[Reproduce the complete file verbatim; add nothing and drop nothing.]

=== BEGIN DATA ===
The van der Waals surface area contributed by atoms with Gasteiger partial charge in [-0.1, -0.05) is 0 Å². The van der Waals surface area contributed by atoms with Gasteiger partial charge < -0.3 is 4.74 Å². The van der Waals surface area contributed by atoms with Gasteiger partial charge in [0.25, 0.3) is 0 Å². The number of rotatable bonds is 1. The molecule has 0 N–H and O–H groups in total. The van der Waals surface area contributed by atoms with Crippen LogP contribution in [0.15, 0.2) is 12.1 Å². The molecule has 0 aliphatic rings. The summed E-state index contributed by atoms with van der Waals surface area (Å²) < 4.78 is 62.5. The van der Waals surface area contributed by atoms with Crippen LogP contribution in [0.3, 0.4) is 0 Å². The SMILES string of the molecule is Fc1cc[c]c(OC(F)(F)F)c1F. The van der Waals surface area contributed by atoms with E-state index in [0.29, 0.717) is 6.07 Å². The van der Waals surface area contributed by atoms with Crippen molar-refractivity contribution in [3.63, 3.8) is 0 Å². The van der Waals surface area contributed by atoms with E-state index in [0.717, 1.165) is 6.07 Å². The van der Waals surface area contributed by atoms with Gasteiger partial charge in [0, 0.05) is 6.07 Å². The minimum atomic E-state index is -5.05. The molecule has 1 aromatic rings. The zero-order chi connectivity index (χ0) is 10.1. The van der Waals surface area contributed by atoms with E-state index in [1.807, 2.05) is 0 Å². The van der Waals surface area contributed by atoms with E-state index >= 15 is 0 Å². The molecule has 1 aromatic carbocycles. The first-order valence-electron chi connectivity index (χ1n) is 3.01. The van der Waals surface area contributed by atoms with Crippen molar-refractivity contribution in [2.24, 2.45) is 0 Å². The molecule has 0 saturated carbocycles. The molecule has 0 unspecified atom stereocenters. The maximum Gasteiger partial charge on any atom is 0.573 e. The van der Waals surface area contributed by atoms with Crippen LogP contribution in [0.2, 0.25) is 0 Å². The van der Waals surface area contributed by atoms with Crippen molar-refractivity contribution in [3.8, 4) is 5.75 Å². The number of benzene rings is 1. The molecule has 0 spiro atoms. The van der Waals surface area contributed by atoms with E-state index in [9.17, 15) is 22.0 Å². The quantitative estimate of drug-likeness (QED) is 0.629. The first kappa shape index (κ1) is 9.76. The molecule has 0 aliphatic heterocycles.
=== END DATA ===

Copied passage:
The van der Waals surface area contributed by atoms with Gasteiger partial charge in [-0.1, -0.05) is 0 Å². The van der Waals surface area contributed by atoms with Gasteiger partial charge < -0.3 is 4.74 Å². The van der Waals surface area contributed by atoms with Gasteiger partial charge in [0.25, 0.3) is 0 Å². The number of rotatable bonds is 1. The molecule has 0 N–H and O–H groups in total. The van der Waals surface area contributed by atoms with Crippen LogP contribution in [0.15, 0.2) is 12.1 Å². The molecule has 0 aliphatic rings. The summed E-state index contributed by atoms with van der Waals surface area (Å²) < 4.78 is 62.5. The van der Waals surface area contributed by atoms with Crippen LogP contribution in [0.3, 0.4) is 0 Å². The SMILES string of the molecule is Fc1cc[c]c(OC(F)(F)F)c1F. The van der Waals surface area contributed by atoms with E-state index in [0.29, 0.717) is 6.07 Å². The van der Waals surface area contributed by atoms with Crippen molar-refractivity contribution in [3.63, 3.8) is 0 Å². The van der Waals surface area contributed by atoms with E-state index in [0.717, 1.165) is 6.07 Å². The van der Waals surface area contributed by atoms with Gasteiger partial charge in [0, 0.05) is 6.07 Å². The minimum atomic E-state index is -5.05. The molecule has 1 aromatic rings. The zero-order chi connectivity index (χ0) is 10.1. The van der Waals surface area contributed by atoms with E-state index in [1.807, 2.05) is 0 Å². The van der Waals surface area contributed by atoms with E-state index >= 15 is 0 Å². The molecule has 1 aromatic carbocycles. The first-order valence-electron chi connectivity index (χ1n) is 3.01. The van der Waals surface area contributed by atoms with Crippen molar-refractivity contribution in [2.24, 2.45) is 0 Å². The molecule has 0 saturated carbocycles. The molecule has 0 unspecified atom stereocenters. The maximum Gasteiger partial charge on any atom is 0.573 e. The van der Waals surface area contributed by atoms with Crippen LogP contribution in [0.2, 0.25) is 0 Å². The van der Waals surface area contributed by atoms with Crippen molar-refractivity contribution in [3.8, 4) is 5.75 Å². The number of benzene rings is 1. The molecule has 0 spiro atoms. The van der Waals surface area contributed by atoms with E-state index in [9.17, 15) is 22.0 Å². The quantitative estimate of drug-likeness (QED) is 0.629. The first kappa shape index (κ1) is 9.76. The molecule has 0 aliphatic heterocycles.